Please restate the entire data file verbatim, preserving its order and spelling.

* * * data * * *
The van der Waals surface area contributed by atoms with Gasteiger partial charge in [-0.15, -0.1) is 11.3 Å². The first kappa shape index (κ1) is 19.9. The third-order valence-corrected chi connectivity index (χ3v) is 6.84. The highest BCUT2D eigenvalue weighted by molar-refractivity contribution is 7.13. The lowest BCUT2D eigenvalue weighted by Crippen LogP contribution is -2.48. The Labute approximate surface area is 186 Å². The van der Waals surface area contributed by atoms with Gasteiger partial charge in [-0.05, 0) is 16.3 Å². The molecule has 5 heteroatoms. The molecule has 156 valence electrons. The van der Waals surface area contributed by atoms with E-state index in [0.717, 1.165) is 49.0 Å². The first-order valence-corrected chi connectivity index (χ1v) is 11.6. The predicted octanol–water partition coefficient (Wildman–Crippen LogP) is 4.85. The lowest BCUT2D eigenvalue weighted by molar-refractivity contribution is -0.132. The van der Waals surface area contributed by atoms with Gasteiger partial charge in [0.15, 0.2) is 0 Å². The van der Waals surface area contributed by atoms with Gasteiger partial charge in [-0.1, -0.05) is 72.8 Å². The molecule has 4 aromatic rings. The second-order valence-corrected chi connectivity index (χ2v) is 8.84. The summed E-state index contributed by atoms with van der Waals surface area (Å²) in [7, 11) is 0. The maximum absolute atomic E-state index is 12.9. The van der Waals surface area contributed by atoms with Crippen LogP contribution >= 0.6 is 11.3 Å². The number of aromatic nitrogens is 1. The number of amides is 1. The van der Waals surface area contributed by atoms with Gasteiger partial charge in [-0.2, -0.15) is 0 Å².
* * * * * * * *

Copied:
The van der Waals surface area contributed by atoms with Gasteiger partial charge in [-0.15, -0.1) is 11.3 Å². The first kappa shape index (κ1) is 19.9. The third-order valence-corrected chi connectivity index (χ3v) is 6.84. The highest BCUT2D eigenvalue weighted by molar-refractivity contribution is 7.13. The lowest BCUT2D eigenvalue weighted by Crippen LogP contribution is -2.48. The Labute approximate surface area is 186 Å². The van der Waals surface area contributed by atoms with Gasteiger partial charge in [-0.05, 0) is 16.3 Å². The molecule has 5 heteroatoms. The molecule has 156 valence electrons. The van der Waals surface area contributed by atoms with E-state index in [0.717, 1.165) is 49.0 Å². The first-order valence-corrected chi connectivity index (χ1v) is 11.6. The predicted octanol–water partition coefficient (Wildman–Crippen LogP) is 4.85. The lowest BCUT2D eigenvalue weighted by molar-refractivity contribution is -0.132. The van der Waals surface area contributed by atoms with Gasteiger partial charge in [0.15, 0.2) is 0 Å². The van der Waals surface area contributed by atoms with Gasteiger partial charge in [-0.1, -0.05) is 72.8 Å². The molecule has 4 aromatic rings. The second-order valence-corrected chi connectivity index (χ2v) is 8.84. The summed E-state index contributed by atoms with van der Waals surface area (Å²) in [7, 11) is 0. The maximum absolute atomic E-state index is 12.9. The van der Waals surface area contributed by atoms with Crippen LogP contribution >= 0.6 is 11.3 Å². The number of aromatic nitrogens is 1. The number of amides is 1. The van der Waals surface area contributed by atoms with Gasteiger partial charge in [-0.2, -0.15) is 0 Å².